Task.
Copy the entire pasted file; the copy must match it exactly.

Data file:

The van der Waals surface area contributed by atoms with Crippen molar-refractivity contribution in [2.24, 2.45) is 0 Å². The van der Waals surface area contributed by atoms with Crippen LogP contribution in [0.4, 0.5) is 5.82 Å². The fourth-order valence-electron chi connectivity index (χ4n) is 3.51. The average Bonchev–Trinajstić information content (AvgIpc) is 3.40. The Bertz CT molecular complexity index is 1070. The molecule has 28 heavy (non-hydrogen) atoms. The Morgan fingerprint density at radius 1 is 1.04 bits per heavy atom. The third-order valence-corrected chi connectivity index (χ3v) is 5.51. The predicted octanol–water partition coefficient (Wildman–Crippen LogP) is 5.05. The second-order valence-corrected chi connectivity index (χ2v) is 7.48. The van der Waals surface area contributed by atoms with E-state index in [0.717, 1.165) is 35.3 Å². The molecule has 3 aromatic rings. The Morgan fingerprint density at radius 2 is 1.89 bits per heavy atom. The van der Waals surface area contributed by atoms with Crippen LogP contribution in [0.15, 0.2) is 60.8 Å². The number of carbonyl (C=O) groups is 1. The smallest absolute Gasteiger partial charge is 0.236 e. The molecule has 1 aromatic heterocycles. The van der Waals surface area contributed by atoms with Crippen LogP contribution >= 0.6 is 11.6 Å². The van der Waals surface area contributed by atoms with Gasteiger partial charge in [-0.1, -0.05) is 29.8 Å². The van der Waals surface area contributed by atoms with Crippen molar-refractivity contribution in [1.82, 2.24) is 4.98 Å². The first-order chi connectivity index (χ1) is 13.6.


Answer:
The van der Waals surface area contributed by atoms with Crippen molar-refractivity contribution in [2.24, 2.45) is 0 Å². The van der Waals surface area contributed by atoms with Crippen LogP contribution in [0.4, 0.5) is 5.82 Å². The fourth-order valence-electron chi connectivity index (χ4n) is 3.51. The average Bonchev–Trinajstić information content (AvgIpc) is 3.40. The Bertz CT molecular complexity index is 1070. The molecule has 28 heavy (non-hydrogen) atoms. The Morgan fingerprint density at radius 1 is 1.04 bits per heavy atom. The third-order valence-corrected chi connectivity index (χ3v) is 5.51. The predicted octanol–water partition coefficient (Wildman–Crippen LogP) is 5.05. The second-order valence-corrected chi connectivity index (χ2v) is 7.48. The van der Waals surface area contributed by atoms with E-state index in [0.717, 1.165) is 35.3 Å². The molecule has 3 aromatic rings. The Morgan fingerprint density at radius 2 is 1.89 bits per heavy atom. The van der Waals surface area contributed by atoms with Crippen LogP contribution in [0.15, 0.2) is 60.8 Å². The number of carbonyl (C=O) groups is 1. The smallest absolute Gasteiger partial charge is 0.236 e. The molecule has 1 aromatic heterocycles. The van der Waals surface area contributed by atoms with Crippen LogP contribution >= 0.6 is 11.6 Å². The van der Waals surface area contributed by atoms with Gasteiger partial charge in [-0.1, -0.05) is 29.8 Å². The van der Waals surface area contributed by atoms with Crippen molar-refractivity contribution in [1.82, 2.24) is 4.98 Å². The first-order chi connectivity index (χ1) is 13.6.